Mike Stevens | Oct 25, 2010

An eventful and marathon inaugural Korean Grand Prix, beginning in boredom and ending in darkness, has changed the face of the 2010 World Championship fight.

Championship leader Mark Webber lost his 14-point lead with a crash on the slippery track, and his Red Bull teammate Sebastian Vettel failed to pick up the pieces because of a Renault engine failure.

"Totally my mistake," admitted Webber after his crash, which also took out Nico Rosberg.

The result means Ferrari's Fernando Alonso – who laughed hysterically on the radio at the chequered flag - is the new championship leader, 11 points ahead of Webber with two races to go.

"Nothing has changed really," said the Spaniard. "We all know the new points system. Anything can happen."

After driving through the carnage and finishing second, Lewis Hamilton is now third in the championship, 21 points behind but four ahead of Vettel.

"It's obviously not a nice moment," said Vettel, the pole sitter and leader until his failure, as the race finished in near-darkness.

Jenson Button, 12th at the finish and among the slowest cars on track, is now a distant 42 points behind.

"I'm not really in it anymore," said the reigning World Champion on BBC television.

(GMM)

 

Vettel Failure A Surprise Admits Red Bull

A gutted Red Bull team on Sunday night was rueing a catastrophic Korean Grand Prix, where Mark Webber lost the championship lead, and Sebastian Vettel the race.

The immediate attention centred on pole sitter and race leader Vettel's Renault engine failure, which Helmut Marko said took the team and its supplier by complete surprise.

"It did," the Austrian said on German television RTL. "It's our first engine failure this year."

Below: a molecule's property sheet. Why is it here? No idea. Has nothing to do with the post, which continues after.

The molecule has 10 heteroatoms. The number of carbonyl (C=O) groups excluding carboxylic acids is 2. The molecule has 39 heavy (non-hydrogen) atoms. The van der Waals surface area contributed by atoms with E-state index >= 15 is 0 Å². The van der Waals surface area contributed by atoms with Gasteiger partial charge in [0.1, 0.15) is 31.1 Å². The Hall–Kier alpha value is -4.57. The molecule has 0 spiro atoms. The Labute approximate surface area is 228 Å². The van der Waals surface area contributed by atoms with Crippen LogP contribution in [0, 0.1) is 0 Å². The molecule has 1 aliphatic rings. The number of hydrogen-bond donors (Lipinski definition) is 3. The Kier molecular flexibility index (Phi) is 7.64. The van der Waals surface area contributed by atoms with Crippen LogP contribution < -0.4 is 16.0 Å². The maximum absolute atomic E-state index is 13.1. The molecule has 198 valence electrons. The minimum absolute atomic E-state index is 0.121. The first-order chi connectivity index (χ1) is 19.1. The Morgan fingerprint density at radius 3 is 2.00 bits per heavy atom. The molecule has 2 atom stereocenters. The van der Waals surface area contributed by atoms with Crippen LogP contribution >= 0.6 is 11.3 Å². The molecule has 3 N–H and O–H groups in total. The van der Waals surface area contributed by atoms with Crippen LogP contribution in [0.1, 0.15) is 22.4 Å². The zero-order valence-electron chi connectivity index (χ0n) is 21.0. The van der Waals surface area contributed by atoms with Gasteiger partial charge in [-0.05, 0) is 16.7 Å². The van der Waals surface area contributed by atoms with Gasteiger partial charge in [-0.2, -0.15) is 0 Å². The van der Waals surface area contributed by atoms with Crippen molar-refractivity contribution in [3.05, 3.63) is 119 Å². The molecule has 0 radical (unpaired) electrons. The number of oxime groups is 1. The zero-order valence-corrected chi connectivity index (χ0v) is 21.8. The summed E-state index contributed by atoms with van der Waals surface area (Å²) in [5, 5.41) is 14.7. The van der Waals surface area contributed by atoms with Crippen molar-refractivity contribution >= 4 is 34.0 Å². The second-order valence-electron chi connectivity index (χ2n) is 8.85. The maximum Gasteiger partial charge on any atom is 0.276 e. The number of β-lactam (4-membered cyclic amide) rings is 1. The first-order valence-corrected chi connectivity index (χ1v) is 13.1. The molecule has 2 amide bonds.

"The mileage was at about 1600 kilometres, and normally the average (life) is 2000-2100," added Marko.

"Something broke in the valve area, so it's the first time. On Friday we were using an engine with much higher mileage," said the team's motorsport consultant.

He advised German Vettel, 23, not to give up.

"It's not easy, but there are still 50 points to get," Marko said. "Alonso is on his last engine. We're not giving up."

Renault apologised for the failure.

(GMM)

 

Button will help Hamilton 'voluntarily' - Whitmarsh

As the Yeongam paddock emptied on Sunday night, the only talking point was the title contending teams' driver strategies for the now two-race run to the championship crown.

Red Bull team boss Christian Horner said it is a "no brainer" that Jenson Button should now back his McLaren teammate Lewis Hamilton, while announcing that Sebastian Vettel still has a green light to push for the title.

"For us, the strategy is clear," McLaren's Martin Whitmarsh is quoted by Auto Motor und Sport. "We don't really have to say anything to our drivers.

"Jenson will offer his help to Hamilton voluntarily, because he knows that we have treated him fairly throughout the year. And because he knows that he will win now only with a miracle," added the Briton.

Red Bull's Mark Webber and Vettel are separated by a smaller points margin, but Whitmarsh said "logic dictates that all the eggs are now put in the Webber basket".

"But this team's heart beats for Vettel," he said. "There has been so much unrest that I am not expecting a clear statement from them."

After a catastrophic day in Korea for Red Bull, where both Sebastian Vettel and Mark Webber retired, the team's boss said both drivers will still be given a clear run to the Abu Dhabi finale.

A smarter strategy might be to fully back Webber, who is 11 points shy of Fernando Alonso's new championship lead, while Vettel is asked to play a supporting role due to his 25 point deficit.

"It would be wrong to do that. Our strategy will be to push both drivers," a dejected Horner told BBC television in Korea.

(GMM)

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